Refreshing Questions

emily-morter-8xAA0f9yQnE-unsplashIn the New Testament, Christ’s presence is compelling partly because of his curiosity. With his disciples, strangers, Pharisees, and dinner companions alike, Jesus’s first tools in conversation seems to be questions. In showing us what it means to be fully alive, Jesus shows us the importance of remaining generous with our curiosity and our questions.

Here are a few questions to consider as you plan your preaching:

What’s keeping my congregation awake at night?

“If you’re going to do ministry in Jesus’ name, you need to know what keeps your people up at night. Otherwise, you are treating them like a stereotype.” – Dr. Scott Cormode

Too often, preachers can be quick to assume they’re already in touch with the needs of their congregation. But over time, the longings, losses, and deep needs of our congregation can escape our attention (partly because they change over time). Before you even begin drafting a sermon outline, consider a few diverse members of your congregation… what in their life is causing pain? What are they nervous about? What about their life have they told you feels unclear, or unmentionable?

In your sermon preparation process, re-engage these deep human needs, and sift through how the gospel is good news to those specific circumstances.

What’s the diagnosis?

“Circular dance among various generalizations is familiar to anyone who has heard very many sermons. What is missing is depth–a probing into the causative ingredients responsible for the situation. Diagnosis or analysis is what is needed–not description.” -Eugene Lowry, The Homiletical Plot, p. 43

Most of the people we preach to are already doing the best they can with the tools they have. Preachers often add “shoulds” and “musts” and “oughts” to their sermons, which unnecessarily burden the hearers with a feeling of falling short, but leave out specific ways hearers can participate in the gospel. If people are already doing their best, shame-based effort is harmful and demoralizing.

Instead of offering a vague generalization, like, “God’s people are disconnected from the Scripture,” offer a specific diagnosis.

The following is an example of a specific diagnosis of the same general problem mentioned above: “Some of us have grown up in congregations where the Bible was seen as a to-do list item, to be engaged in a specific structure of morning devotions that left us feeling rigid; others of us have grown up in homes where the Bible was regarded as an untrustworthy document full of ancient tales. Often, we’re kept from reading Scripture not only by rampant busy-ness, but by the damage done in our previous engagement with the Bible.”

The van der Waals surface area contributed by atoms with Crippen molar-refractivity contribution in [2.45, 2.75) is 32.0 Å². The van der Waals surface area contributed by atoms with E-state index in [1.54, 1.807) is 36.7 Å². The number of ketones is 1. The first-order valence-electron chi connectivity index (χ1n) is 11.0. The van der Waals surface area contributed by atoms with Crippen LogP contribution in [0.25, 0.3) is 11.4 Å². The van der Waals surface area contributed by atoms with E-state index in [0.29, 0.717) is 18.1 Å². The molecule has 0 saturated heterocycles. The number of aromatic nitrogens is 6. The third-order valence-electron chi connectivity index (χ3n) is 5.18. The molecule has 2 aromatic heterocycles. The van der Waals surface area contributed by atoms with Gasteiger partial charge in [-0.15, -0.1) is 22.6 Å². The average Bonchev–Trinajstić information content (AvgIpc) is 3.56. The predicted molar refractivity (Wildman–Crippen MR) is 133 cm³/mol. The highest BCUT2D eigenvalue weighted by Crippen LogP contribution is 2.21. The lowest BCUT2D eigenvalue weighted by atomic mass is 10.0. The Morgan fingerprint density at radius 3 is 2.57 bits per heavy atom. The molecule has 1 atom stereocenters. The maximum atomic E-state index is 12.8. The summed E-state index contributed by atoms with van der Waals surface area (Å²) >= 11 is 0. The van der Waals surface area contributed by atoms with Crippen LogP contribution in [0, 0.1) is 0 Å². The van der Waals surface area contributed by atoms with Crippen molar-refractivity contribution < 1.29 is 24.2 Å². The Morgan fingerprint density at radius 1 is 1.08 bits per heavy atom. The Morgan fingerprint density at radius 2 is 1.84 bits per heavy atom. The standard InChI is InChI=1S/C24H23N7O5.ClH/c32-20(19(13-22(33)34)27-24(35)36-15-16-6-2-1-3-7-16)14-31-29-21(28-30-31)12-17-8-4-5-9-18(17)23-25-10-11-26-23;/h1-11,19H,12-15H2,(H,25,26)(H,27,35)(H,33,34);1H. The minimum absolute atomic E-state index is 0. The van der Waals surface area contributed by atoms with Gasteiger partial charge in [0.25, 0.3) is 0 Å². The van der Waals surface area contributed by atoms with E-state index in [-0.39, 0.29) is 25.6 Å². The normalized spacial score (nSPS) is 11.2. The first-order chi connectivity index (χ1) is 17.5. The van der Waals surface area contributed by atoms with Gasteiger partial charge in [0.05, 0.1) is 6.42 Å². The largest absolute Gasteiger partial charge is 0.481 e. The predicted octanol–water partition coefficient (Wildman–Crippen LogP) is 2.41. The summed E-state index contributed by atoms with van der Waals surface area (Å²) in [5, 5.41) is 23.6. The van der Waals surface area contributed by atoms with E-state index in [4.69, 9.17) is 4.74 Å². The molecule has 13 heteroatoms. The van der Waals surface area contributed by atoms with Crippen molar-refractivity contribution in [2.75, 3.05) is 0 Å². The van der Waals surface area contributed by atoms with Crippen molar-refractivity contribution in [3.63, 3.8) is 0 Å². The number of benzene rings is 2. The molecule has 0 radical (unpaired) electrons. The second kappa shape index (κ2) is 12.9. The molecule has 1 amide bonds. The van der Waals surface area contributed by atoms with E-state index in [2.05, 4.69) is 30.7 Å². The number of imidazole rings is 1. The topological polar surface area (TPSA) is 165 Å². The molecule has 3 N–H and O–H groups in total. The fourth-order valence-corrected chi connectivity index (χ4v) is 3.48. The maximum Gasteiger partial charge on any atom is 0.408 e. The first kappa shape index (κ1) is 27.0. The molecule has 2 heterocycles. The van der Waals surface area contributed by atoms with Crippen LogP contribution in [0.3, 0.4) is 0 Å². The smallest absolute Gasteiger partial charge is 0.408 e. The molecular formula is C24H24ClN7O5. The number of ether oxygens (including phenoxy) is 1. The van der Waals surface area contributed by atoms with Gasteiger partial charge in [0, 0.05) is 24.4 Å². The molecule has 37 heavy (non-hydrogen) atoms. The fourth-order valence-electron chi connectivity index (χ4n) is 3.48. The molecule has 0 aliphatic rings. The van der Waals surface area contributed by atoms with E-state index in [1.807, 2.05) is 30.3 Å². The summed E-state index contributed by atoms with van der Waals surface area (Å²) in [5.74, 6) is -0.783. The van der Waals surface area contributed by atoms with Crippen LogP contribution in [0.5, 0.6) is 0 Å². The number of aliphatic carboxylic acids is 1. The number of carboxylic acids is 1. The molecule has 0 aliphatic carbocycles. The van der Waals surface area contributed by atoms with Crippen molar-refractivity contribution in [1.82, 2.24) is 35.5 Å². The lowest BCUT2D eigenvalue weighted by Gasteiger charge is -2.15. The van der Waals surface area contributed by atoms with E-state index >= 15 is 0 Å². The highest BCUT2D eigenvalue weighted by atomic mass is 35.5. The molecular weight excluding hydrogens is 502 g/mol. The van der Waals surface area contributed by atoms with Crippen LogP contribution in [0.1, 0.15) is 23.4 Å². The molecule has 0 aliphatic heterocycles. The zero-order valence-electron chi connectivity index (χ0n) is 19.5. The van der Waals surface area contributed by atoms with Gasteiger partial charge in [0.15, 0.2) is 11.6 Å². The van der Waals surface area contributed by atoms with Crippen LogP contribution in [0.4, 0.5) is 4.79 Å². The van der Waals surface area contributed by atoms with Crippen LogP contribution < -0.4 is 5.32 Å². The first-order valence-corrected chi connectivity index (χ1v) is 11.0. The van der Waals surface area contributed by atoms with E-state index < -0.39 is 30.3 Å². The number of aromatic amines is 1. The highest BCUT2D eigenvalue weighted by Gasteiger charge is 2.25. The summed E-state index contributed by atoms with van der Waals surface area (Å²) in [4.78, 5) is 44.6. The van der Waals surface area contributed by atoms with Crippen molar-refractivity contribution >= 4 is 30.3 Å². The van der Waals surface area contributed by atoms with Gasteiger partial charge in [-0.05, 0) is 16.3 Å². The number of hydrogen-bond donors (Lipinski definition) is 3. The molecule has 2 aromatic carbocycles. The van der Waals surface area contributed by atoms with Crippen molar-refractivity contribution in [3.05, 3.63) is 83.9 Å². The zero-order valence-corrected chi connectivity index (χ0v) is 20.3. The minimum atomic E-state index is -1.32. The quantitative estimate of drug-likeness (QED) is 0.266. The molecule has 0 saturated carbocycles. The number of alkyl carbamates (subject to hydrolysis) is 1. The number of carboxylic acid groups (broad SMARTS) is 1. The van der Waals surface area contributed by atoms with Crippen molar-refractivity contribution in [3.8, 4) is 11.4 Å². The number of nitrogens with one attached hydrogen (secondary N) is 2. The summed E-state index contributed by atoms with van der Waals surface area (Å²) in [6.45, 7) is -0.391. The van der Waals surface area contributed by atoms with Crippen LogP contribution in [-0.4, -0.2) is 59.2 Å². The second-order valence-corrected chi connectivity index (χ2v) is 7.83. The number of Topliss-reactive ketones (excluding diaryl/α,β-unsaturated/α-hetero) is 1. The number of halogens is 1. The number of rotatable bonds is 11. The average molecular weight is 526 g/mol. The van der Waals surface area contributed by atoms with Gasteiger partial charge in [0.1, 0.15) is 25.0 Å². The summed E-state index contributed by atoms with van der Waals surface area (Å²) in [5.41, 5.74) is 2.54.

That specific diagnosis allows the preacher (in the next moments of the sermon) to playfully explore how our engagement with Scripture can be dynamic, life-giving, and contextualized to our lives.

How will this nourish the hearers’ connection with God?

“If the Scriptures don’t point us toward God, we’ve simply had a good time wandering around in Bible land…all these ideas are in service to the divine encounter we seek to evoke between the sovereign God and his people. We are not simply passing out information, but we are in search of a moment of illumination that leads to encounter, change, and transformation.” -Cleophus Larue, I Believe I’ll Testify, p. 80

The best sermons are crafted so every word bears the freight of helping hearers connect with God. Think about the aspects of your sermon: how are you deciding what “makes it” into the final sermon? How are you deciding what is eliminated after a first draft? Part of this decision must come down to how each element helps hearers’ connect with God.

What have they heard already?

Most of your hearers (even those with very little biblical foundation) have heard various things about:
● The Scripture you’re preaching on
● The core human need the text addresses
● Issues covered in the passage that other influences have spoken into

As you go into your work with the text, consider the congregation’s prior experiences (or other voices that shape their way of approaching these issues). What objections will their previous experiences raise for them? How might this passage and your sermon gently reframe their previous experiences, or give them a new lens to the familiar?

How does this shape our congregation’s imagination Godward?

“There is even a chance that the Christian vocation is above all a vocation to imagine–to see what God sees when God looks at the world, and to believe that God’s dreams can come true.” -Barbara Brown Taylor, The Preaching Life, p.39

Though it’s tempting to think that preaching is purely exegetical (only exploring the world of the text), it’s impossible to do that without imagination. Even the elusive concept of “God’s rule,” or “The Kingdom of God,” requires us to imagine a future in which God’s ways are brought to bear on the world around us.

So in addition to preaching imaginatively, we also have the chance to use our sermons to shape the imagination of our congregations. As you prepare your sermons, think: what in this passage is worth daydreaming about? What do I want the hearers to linger with after they’re sent into the rest of their day? If God’s ways are really better/higher/more praiseworthy than our ways, offer them a taste of what life is like when our habits harmonize with God’s invitation.